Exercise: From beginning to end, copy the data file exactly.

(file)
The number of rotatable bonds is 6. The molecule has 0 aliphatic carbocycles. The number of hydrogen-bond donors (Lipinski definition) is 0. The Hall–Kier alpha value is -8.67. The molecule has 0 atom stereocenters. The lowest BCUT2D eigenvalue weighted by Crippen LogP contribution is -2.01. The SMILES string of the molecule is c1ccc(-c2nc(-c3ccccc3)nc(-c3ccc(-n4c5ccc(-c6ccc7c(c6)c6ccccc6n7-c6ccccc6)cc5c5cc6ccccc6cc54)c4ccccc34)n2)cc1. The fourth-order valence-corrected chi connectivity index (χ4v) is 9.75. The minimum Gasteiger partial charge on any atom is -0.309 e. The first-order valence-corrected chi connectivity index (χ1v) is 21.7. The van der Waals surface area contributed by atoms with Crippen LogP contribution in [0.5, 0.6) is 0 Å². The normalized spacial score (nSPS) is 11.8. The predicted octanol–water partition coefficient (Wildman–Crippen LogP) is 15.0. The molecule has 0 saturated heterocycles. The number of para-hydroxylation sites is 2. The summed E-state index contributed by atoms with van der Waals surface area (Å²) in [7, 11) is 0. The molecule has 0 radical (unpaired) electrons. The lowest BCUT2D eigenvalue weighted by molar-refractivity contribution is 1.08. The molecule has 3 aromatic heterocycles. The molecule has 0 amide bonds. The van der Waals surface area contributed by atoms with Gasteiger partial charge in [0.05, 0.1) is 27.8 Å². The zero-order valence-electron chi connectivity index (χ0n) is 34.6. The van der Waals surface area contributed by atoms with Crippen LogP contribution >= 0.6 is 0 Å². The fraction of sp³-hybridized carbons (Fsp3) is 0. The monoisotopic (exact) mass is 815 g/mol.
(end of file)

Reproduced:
The number of rotatable bonds is 6. The molecule has 0 aliphatic carbocycles. The number of hydrogen-bond donors (Lipinski definition) is 0. The Hall–Kier alpha value is -8.67. The molecule has 0 atom stereocenters. The lowest BCUT2D eigenvalue weighted by Crippen LogP contribution is -2.01. The SMILES string of the molecule is c1ccc(-c2nc(-c3ccccc3)nc(-c3ccc(-n4c5ccc(-c6ccc7c(c6)c6ccccc6n7-c6ccccc6)cc5c5cc6ccccc6cc54)c4ccccc34)n2)cc1. The fourth-order valence-corrected chi connectivity index (χ4v) is 9.75. The minimum Gasteiger partial charge on any atom is -0.309 e. The first-order valence-corrected chi connectivity index (χ1v) is 21.7. The van der Waals surface area contributed by atoms with Crippen LogP contribution in [0.5, 0.6) is 0 Å². The normalized spacial score (nSPS) is 11.8. The predicted octanol–water partition coefficient (Wildman–Crippen LogP) is 15.0. The molecule has 0 saturated heterocycles. The number of para-hydroxylation sites is 2. The summed E-state index contributed by atoms with van der Waals surface area (Å²) in [7, 11) is 0. The molecule has 0 radical (unpaired) electrons. The lowest BCUT2D eigenvalue weighted by molar-refractivity contribution is 1.08. The molecule has 3 aromatic heterocycles. The molecule has 0 amide bonds. The van der Waals surface area contributed by atoms with Gasteiger partial charge in [0.05, 0.1) is 27.8 Å². The zero-order valence-electron chi connectivity index (χ0n) is 34.6. The van der Waals surface area contributed by atoms with Crippen LogP contribution >= 0.6 is 0 Å². The fraction of sp³-hybridized carbons (Fsp3) is 0. The monoisotopic (exact) mass is 815 g/mol.